b. Damping Devices. The Tow system provides a good example of mechanical damping to aid gunner jitter reduction. A tripod is used which contains a viscous damping device (in principal similar to an automobile shock absorber). This permits easy manipulation of the sighting device at low frequencies required for tracking, but attenuates the higher frequencies to reduce total aiming jitter.

c. Stabilization. Several aircraft employ sights and/or sensors which are mounted on an inertially stabilized platform, isolated from vehicle angular motions. The Stinger Alternate sight is a man-carried guidance unit which used inertial sensors to stabilize the line of sight. Here the sensors all receive their input energy through reflection from a mirror, which is stabilized in one direction, and 1/2 angle controlled in a perpendicular direction, to provide a stable line of sight in the presence of gunner jitter.

All of these techniques are presently in use in various forms but all require considerable weight and volume compared to the proposed approach, which we call quasi-stabilization.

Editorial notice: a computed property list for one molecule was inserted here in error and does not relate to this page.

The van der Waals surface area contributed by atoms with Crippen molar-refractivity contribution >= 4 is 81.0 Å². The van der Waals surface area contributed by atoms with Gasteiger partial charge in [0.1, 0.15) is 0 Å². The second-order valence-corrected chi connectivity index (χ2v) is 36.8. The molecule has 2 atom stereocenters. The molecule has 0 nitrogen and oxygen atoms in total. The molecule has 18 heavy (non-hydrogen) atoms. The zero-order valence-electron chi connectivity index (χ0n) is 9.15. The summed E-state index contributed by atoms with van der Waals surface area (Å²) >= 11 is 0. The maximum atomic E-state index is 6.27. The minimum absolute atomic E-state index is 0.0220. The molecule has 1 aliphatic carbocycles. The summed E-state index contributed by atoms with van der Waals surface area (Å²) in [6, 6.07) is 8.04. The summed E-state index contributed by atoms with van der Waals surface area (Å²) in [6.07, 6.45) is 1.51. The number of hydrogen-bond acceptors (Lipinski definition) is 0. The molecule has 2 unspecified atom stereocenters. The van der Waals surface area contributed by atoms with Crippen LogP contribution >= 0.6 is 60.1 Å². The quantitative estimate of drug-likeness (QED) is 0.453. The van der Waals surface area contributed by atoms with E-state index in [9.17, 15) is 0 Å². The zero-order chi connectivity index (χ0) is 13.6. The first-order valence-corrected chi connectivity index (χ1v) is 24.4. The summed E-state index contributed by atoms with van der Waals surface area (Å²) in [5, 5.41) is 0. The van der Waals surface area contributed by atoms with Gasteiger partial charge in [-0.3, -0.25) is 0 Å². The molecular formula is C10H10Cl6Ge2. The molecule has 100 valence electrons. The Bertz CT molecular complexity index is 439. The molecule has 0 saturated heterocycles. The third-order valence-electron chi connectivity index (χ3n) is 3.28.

d. Line of Sight Rate. Some missile guidance systems measure the low frequency angular rate of the gunner to aid missile guidance for crossing targets (reducing a missile lag in following the moving line of sight). This is in no way related to the subject patent, which by comparison measures high frequency angular position to correct for gunner jitter. However, both methods could be simultaneously used for improved performance, and even a common sensor used. In this case, a rate gyro could be used for the crossing target line-of-sight rate bias, and this angular rate information electronically integrated to provide angular position data for quasi-stabilization.